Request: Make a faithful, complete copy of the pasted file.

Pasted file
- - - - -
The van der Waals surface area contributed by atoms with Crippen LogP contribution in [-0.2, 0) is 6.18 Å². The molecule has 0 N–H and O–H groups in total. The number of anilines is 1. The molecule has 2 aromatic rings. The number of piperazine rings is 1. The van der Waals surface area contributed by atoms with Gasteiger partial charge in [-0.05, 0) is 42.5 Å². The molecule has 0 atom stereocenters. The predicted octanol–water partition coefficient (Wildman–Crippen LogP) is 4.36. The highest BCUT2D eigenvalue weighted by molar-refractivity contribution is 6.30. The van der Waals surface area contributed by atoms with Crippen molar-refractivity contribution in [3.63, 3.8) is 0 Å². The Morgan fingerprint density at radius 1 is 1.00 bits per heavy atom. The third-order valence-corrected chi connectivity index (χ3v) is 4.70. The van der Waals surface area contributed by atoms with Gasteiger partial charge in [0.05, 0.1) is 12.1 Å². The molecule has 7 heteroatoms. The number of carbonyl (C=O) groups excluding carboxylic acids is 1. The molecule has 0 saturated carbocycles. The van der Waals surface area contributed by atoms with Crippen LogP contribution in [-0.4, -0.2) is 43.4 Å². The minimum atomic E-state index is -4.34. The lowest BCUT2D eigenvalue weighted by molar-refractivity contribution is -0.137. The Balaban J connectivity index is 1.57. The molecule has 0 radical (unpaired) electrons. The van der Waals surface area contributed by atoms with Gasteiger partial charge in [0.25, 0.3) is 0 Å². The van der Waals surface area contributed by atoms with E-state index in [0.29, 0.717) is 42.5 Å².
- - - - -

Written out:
The van der Waals surface area contributed by atoms with Crippen LogP contribution in [-0.2, 0) is 6.18 Å². The molecule has 0 N–H and O–H groups in total. The number of anilines is 1. The molecule has 2 aromatic rings. The number of piperazine rings is 1. The van der Waals surface area contributed by atoms with Gasteiger partial charge in [-0.05, 0) is 42.5 Å². The molecule has 0 atom stereocenters. The predicted octanol–water partition coefficient (Wildman–Crippen LogP) is 4.36. The highest BCUT2D eigenvalue weighted by molar-refractivity contribution is 6.30. The van der Waals surface area contributed by atoms with Crippen molar-refractivity contribution in [3.63, 3.8) is 0 Å². The Morgan fingerprint density at radius 1 is 1.00 bits per heavy atom. The third-order valence-corrected chi connectivity index (χ3v) is 4.70. The van der Waals surface area contributed by atoms with Gasteiger partial charge in [0.05, 0.1) is 12.1 Å². The molecule has 7 heteroatoms. The number of carbonyl (C=O) groups excluding carboxylic acids is 1. The molecule has 0 saturated carbocycles. The van der Waals surface area contributed by atoms with Crippen LogP contribution in [-0.4, -0.2) is 43.4 Å². The minimum atomic E-state index is -4.34. The lowest BCUT2D eigenvalue weighted by molar-refractivity contribution is -0.137. The Balaban J connectivity index is 1.57. The molecule has 0 radical (unpaired) electrons. The van der Waals surface area contributed by atoms with Gasteiger partial charge in [0.25, 0.3) is 0 Å². The van der Waals surface area contributed by atoms with E-state index in [0.29, 0.717) is 42.5 Å².